About the Applications of a Thinking Environment

There are currently fifteen applications of a Thinking Environment, each with its own set of simple, precise rules.  Applications emerge via practice and are discussed and adopted via regular meetings of the Time to Think Collegiate worldwide.

Time to Think consultants offer opportunities to deepen and explore your practice in each of these Applications, via Foundation, Facilitation, Transforming Meetings and Thinking Partnership courses.  Please see http://www.timetothink.com for a register of consultants.

1.  Thinking Pairs

One of the ‘building blocks’ of a Thinking Environment, Thinking Pairs offer equality and the opportunity for guaranteed, uninterrupted Attention.  Until you’ve participated in a Thinking Pair, you can have no idea what a difference it makes to your thinking, to know you are not going to be interrupted.  At Northern College in 2008, I heard Nancy Kline say that interruption was an act of violence and it shocked me.  But, truthfully, to have your thinking interrupted by someone else is truly and negatively disruptive to your own train of thought.  Now, when I am tempted to interrupt – and I frequently am – I try to think, why do I think I know better than the person who is thinking effectively here about their own stuff?

2.  Dialogue

Dialogue is very much like Thinking Pairs in that it takes place between two people who are taking turns to listen with Attention.  The difference is that there are short, frequent turns back and forth in Dialogue, within a pre-determined time.  It is the responsibility of both parties to maintain balance of equality.  Nancy Kline describes the best dialogue as being not two people talking, but two people thinking.  It’s a challenge to maintain the Thinking Environment, because both of you have an investment in the topic and it’s tempting to fall back into old, culturally powerful, patterns of debate.  Done with Attention, Dialogue makes it impossible to think with a closed mind, impossible to take up a position and then defend it in a “fetish of assertion” (Williams, 2001).  It makes possible what Richard Sennett (2012) calls “dialogic discourse”, with its potential for new thinking.

3.  Thinking Rounds

Don’t dismiss the power of the Thinking Round – though you may have to think about how you present it.  There is a temptation for people with small children or grandchildren to dismiss the Thinking Round as “circle time”, but it’s far more powerful than that.  Thinking Rounds don’t work so well in isolation, because they challenge the prevailing view of how groups operate.  Nancy Kline believes that no-one has truly arrived in a room until they have spoken; the Thinking Round forces that speaking and, no matter how painful it is that very first time, no matter how inevitable the ‘creeping death’ of waiting your turn, once you have spoken, it gets a little bit easier to speak again.

Over time, the Rounds become a natural part of a healthy group culture; they start and finish the day and they are useful at points of stickiness, conflict and uncertainty.  In teaching, it’s good to use a Round to check out where people are at.  The question, of course, is important.  An opening Round should always have a positive question (eg “What’s going well for you?”), this brings an optimism to the group which helps build purpose and momentum.  The perfect closing Round question – though it does make some people cringe – is “What is live in you?”.  I’ve tried different substitutes over the years but nothing quite beats it for enabling people to keep their response as shallow – or take it as deep – as they want and need.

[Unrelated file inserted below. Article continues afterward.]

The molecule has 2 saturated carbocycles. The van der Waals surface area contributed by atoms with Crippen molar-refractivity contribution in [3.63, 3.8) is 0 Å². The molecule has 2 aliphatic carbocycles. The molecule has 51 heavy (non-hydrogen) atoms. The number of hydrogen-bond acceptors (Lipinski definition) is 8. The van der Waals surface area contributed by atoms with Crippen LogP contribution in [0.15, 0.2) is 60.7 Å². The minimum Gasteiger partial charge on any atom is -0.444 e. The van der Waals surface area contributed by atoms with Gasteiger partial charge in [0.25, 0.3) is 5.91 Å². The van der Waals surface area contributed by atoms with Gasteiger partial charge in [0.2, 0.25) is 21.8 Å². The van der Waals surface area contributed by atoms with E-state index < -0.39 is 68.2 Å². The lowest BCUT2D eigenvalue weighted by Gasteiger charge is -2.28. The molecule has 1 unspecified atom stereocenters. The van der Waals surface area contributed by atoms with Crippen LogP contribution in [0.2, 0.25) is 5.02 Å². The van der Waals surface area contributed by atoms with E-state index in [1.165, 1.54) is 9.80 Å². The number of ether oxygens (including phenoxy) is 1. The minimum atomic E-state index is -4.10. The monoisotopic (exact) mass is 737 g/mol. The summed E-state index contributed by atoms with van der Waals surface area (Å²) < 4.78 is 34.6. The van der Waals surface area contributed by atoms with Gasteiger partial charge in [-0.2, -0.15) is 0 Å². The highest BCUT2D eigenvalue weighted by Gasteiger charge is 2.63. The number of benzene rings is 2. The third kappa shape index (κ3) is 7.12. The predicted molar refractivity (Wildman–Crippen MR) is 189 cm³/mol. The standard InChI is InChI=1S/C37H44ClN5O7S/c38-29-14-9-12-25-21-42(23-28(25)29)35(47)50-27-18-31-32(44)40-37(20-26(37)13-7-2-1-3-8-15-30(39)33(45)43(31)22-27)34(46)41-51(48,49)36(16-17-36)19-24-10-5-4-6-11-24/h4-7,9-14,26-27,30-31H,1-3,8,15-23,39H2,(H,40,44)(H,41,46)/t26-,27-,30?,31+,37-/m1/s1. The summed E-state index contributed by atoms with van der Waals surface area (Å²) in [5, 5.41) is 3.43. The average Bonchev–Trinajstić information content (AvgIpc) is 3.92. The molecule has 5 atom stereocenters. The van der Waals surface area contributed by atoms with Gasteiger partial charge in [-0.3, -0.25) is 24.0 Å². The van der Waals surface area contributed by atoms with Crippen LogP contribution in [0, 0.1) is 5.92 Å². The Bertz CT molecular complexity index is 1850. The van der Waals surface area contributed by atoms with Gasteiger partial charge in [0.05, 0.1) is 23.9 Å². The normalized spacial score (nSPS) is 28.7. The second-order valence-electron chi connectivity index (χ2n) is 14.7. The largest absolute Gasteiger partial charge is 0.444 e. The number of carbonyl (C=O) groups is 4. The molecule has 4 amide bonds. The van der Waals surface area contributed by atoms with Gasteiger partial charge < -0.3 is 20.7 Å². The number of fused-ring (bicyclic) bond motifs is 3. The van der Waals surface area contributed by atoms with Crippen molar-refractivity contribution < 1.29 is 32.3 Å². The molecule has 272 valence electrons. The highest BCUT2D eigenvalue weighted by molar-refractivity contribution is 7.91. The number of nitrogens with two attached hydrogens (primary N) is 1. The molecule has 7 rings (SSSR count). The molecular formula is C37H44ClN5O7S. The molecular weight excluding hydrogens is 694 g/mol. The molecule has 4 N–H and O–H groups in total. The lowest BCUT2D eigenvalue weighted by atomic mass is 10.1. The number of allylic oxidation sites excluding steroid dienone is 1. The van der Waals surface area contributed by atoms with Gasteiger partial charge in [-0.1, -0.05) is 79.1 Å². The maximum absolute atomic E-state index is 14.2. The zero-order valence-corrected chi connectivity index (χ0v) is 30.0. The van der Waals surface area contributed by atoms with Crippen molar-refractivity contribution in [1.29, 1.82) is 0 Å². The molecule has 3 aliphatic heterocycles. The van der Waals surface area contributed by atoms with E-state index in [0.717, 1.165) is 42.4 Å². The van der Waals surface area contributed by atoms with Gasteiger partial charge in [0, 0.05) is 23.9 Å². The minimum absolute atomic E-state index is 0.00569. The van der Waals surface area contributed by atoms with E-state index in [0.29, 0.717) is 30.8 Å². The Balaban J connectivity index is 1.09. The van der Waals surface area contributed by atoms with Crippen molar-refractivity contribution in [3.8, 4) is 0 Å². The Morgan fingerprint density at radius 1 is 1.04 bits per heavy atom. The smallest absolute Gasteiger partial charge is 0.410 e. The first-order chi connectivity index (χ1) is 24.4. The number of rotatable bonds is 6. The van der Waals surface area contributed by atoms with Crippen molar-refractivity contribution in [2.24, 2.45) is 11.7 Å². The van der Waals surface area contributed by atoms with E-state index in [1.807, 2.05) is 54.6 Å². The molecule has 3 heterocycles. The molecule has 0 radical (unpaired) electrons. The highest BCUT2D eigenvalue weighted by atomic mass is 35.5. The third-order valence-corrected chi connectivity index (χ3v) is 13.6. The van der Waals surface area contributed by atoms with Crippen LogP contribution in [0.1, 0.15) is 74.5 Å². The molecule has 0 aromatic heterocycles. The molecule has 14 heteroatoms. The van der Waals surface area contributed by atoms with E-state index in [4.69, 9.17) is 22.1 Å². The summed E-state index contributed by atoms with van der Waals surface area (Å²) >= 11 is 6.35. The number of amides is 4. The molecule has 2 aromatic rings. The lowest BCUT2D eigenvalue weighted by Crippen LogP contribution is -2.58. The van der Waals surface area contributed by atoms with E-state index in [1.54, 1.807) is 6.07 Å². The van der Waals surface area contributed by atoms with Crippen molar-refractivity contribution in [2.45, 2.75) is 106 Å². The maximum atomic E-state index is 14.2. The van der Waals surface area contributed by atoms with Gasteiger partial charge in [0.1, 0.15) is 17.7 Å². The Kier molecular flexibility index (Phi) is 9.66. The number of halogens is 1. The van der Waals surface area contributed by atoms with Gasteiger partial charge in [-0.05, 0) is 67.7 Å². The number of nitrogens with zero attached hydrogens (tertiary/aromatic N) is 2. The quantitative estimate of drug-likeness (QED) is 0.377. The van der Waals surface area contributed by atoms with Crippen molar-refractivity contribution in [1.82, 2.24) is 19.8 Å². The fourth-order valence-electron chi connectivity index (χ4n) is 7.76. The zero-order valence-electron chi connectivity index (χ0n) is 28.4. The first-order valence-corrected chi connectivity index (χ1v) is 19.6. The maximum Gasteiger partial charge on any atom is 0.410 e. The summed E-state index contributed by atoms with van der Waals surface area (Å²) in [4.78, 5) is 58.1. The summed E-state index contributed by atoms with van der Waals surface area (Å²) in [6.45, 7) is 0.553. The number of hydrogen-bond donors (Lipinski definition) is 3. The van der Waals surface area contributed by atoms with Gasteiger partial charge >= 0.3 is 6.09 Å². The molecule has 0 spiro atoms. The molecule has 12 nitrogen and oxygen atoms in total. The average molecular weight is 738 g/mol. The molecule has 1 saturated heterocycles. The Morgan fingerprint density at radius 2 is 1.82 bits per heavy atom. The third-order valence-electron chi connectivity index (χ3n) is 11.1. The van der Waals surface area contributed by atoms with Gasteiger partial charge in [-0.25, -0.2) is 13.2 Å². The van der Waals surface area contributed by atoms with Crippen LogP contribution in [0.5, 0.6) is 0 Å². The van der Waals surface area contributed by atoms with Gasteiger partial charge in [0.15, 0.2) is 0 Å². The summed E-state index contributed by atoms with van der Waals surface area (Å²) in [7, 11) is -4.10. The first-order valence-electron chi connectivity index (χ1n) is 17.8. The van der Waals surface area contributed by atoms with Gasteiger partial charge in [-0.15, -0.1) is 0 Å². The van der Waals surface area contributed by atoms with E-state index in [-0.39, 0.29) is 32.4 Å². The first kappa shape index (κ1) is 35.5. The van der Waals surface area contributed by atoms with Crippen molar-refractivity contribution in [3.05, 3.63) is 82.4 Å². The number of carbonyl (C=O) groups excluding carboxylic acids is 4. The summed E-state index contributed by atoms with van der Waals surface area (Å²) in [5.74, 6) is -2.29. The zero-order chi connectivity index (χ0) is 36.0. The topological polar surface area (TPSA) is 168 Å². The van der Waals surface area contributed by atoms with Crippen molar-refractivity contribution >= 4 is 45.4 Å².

The most powerful learning I’ve done, when facilitating Thinking Rounds, is to stick to the rules.  No-one interrupts, everyone takes a turn (even if they choose to pass), no fidgeting with phones or pens and if you choose not to take your turn, you can’t go back.  If you relax any of these rules, it isn’t a Thinking Round and its impact will be different.

4.  Open Discussions

Rather than a structured process, Open Discussion is what happens when the group is used to maintaining Thinking Environment principles in its regular practice.  Inevitably, there is the potential for any Open Discussion to become dominated by the most talkative 30% and the role of the facilitator is to recognise this and move into another Application – maybe Pairs or a Round – to bring everyone back into the space.

5.  Transforming Meetings

This is a precise and challenging structure for meetings, which rests on the assumption that the best decisions are made when people think effectively for themselves and together.  It’s challenging because a ‘Transformed Meeting’ is very different in approach and style to a traditional business meeting.  Behaviours such as competition, intimidation, powerlessness, cynicism and formality are rife in many business meetings, even if no-one acknowledges them.  They inhibit thinking.  But changing this culture is hard and will meet resistance from those who want to hold on to the power that the traditional format gives them.  Sometimes it makes sense to introduce one element at a time:  expressing agenda items as questions, for example, or beginning with an opening Round.

6.  Timed Talk

Timed Talk is conflict resolution in a Thinking Environment.  It requires a willingness from both antagonists to commit to the process:  no interrupting, listening with as much Attention as you can manage, respecting the equality of the timer.  It can be incredibly powerful and, although it takes time (and might take more than one session), Timed Talk has the potential to resolve years-old conflict.  Try it.

7.  Presentations

The key to Presenting in a Thinking Environment is maintaining connection with your audience.  The process involves deliberately inviting eye contact with each member of the audience as often as possible and certainly at the start and end of the presentation.  The difference this makes is to a) how the presentation is received and understood and b) your own potential for learning; subsequent questions, for example, are likely to be deeper and more informed.

The problem with Prezi, PowerPoint or any other presentation media is that they interrupt the Attention between speaker and audience.  They can also – of course – provide very useful supportive visuals, which aid understanding.  Being mindful about the potential dominance of these media is helpful, when planning a Presentation which will truly connect.

8.  Thinking Partnerships